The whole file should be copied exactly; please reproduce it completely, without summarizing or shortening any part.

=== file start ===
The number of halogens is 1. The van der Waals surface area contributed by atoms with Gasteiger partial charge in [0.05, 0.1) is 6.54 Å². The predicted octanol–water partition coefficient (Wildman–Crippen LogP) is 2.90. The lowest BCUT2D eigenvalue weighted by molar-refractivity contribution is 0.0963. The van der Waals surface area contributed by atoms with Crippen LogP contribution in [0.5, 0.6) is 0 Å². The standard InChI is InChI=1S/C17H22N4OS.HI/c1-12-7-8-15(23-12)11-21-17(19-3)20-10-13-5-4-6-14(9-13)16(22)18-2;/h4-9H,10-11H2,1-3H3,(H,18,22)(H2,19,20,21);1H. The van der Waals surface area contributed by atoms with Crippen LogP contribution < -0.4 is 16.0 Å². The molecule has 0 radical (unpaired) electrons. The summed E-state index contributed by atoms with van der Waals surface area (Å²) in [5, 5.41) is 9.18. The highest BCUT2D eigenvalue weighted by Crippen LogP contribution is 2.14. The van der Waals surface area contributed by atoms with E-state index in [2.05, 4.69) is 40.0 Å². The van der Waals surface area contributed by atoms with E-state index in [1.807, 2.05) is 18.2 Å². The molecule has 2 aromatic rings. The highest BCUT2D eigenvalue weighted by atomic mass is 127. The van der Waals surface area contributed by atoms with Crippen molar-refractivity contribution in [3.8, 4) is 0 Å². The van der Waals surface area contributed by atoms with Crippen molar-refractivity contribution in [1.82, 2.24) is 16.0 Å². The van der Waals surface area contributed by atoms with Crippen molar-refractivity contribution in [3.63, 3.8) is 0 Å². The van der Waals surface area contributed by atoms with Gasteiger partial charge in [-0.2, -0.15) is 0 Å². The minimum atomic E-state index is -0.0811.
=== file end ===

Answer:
The number of halogens is 1. The van der Waals surface area contributed by atoms with Gasteiger partial charge in [0.05, 0.1) is 6.54 Å². The predicted octanol–water partition coefficient (Wildman–Crippen LogP) is 2.90. The lowest BCUT2D eigenvalue weighted by molar-refractivity contribution is 0.0963. The van der Waals surface area contributed by atoms with Crippen LogP contribution in [0.5, 0.6) is 0 Å². The standard InChI is InChI=1S/C17H22N4OS.HI/c1-12-7-8-15(23-12)11-21-17(19-3)20-10-13-5-4-6-14(9-13)16(22)18-2;/h4-9H,10-11H2,1-3H3,(H,18,22)(H2,19,20,21);1H. The van der Waals surface area contributed by atoms with Crippen LogP contribution < -0.4 is 16.0 Å². The molecule has 0 radical (unpaired) electrons. The summed E-state index contributed by atoms with van der Waals surface area (Å²) in [5, 5.41) is 9.18. The highest BCUT2D eigenvalue weighted by Crippen LogP contribution is 2.14. The van der Waals surface area contributed by atoms with E-state index in [2.05, 4.69) is 40.0 Å². The van der Waals surface area contributed by atoms with E-state index in [1.807, 2.05) is 18.2 Å². The molecule has 2 aromatic rings. The highest BCUT2D eigenvalue weighted by atomic mass is 127. The van der Waals surface area contributed by atoms with Crippen molar-refractivity contribution in [3.8, 4) is 0 Å². The van der Waals surface area contributed by atoms with Crippen molar-refractivity contribution in [1.82, 2.24) is 16.0 Å². The van der Waals surface area contributed by atoms with Crippen molar-refractivity contribution in [3.63, 3.8) is 0 Å². The van der Waals surface area contributed by atoms with Gasteiger partial charge in [-0.2, -0.15) is 0 Å². The minimum atomic E-state index is -0.0811.